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Natural Justice in the Context of Interim Applications

It is quite common for a party considering bringing an interim injunction application to weigh, among other things, the risk, by bringing the application, of having to disclose information to the court and the respondent that they would rather not disclose (in particular sensitive commercial information). The extent of that disclosure is often broadened by the duty of full and frank disclosure which such an applicant bears.

In the very recent decision of Olalekan Akinsoga Akinyanmi v Lekoil Limited Cause No. FSD 382 of 2021 (IKJ), the Grand Court of the Cayman Islands had to consider whether or not an applicant for an ex parte injunction was required to disclose to the respondent information that the applicant had previously provided to the Judge (for the purpose of obtaining and/or continuing the injunction). The issue arose as a result of a confidentiality application that the applicant had made after obtaining the ex parte injunction. The applicant claimed that the information in question was commercially sensitive.

In dismissing the applicant’s application, and ordering it to disclose the relevant information to the respondent (failing which the injunction would be discharged), the Cayman Court held that it is a fundamental principle of natural justice that a party to proceedings is entitled to see all of the information put before the Judge and taken into account. It would therefore be contrary to that principle for “an ex parte injunction to be made or continued…on the basis of material relevant to the granting of the Order which was kept confidential from the [respondent].”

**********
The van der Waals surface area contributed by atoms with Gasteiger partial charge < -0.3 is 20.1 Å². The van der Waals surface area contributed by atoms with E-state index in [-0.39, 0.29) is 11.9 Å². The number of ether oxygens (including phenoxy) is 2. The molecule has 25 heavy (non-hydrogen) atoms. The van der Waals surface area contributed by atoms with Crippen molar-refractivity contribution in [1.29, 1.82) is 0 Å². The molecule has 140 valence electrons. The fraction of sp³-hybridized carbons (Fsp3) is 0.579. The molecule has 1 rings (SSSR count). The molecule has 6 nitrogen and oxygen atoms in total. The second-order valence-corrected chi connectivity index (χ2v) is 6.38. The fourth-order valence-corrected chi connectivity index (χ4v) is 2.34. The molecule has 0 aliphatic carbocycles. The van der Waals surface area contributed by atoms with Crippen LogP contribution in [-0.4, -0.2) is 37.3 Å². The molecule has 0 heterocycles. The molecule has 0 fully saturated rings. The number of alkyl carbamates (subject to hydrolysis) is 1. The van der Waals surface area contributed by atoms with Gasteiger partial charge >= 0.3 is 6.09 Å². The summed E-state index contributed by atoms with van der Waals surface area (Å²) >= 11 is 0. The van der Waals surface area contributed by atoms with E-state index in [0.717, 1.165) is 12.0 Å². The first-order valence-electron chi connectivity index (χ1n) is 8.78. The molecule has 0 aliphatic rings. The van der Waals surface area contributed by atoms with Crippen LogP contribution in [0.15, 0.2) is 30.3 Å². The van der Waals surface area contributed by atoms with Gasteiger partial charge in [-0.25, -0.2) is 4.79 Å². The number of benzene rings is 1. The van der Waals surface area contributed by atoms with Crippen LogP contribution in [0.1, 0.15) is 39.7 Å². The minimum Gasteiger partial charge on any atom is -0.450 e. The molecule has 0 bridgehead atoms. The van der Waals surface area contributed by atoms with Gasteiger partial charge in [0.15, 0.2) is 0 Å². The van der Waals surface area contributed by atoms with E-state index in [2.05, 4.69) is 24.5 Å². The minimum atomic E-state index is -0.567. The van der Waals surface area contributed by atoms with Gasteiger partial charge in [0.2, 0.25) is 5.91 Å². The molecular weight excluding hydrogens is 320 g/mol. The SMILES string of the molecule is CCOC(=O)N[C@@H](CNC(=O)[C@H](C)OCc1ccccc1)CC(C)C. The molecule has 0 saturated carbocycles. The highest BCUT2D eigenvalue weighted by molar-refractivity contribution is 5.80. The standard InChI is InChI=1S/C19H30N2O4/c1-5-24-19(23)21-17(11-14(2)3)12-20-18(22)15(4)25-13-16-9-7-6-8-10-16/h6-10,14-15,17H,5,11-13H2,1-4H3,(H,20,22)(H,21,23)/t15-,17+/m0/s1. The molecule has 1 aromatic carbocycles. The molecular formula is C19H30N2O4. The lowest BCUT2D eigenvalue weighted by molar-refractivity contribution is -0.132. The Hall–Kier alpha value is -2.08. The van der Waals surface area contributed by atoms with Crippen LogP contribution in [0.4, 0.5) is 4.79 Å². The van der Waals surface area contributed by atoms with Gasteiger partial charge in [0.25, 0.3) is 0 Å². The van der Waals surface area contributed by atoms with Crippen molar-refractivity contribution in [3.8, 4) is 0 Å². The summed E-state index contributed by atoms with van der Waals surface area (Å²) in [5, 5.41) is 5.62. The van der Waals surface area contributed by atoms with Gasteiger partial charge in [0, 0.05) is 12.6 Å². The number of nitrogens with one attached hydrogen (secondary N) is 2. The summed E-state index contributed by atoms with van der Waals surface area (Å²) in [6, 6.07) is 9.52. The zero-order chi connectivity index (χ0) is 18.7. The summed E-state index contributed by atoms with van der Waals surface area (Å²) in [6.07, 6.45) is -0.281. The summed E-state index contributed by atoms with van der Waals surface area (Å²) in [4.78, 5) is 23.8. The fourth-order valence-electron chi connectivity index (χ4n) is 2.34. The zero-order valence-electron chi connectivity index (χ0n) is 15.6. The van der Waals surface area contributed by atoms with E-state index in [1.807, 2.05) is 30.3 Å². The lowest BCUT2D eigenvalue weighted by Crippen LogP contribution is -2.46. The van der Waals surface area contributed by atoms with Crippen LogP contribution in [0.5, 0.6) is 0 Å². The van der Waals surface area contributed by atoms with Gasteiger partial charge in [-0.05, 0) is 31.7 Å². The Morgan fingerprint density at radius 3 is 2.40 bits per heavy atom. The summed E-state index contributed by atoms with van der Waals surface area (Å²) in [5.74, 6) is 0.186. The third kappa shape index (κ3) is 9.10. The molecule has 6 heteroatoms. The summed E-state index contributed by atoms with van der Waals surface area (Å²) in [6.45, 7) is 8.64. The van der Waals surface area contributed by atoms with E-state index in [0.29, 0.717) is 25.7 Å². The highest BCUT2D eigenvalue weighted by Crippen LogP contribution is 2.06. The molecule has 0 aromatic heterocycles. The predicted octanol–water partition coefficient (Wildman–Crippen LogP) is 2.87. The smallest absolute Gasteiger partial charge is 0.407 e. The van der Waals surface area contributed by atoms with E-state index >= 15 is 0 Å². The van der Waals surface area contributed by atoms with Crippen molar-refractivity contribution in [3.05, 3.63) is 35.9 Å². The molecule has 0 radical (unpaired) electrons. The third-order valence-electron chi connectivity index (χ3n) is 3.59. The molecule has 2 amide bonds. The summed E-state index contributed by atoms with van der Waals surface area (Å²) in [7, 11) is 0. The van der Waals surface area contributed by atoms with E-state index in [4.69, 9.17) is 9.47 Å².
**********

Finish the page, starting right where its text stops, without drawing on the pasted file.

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Natural Justice in the Context of Interim Applications

 


Matthew Brown
Counsel

British Virgin Islands   +1 284 852 1121


Erik Bodden
Partner

Cayman Islands   +1 345 814 7754


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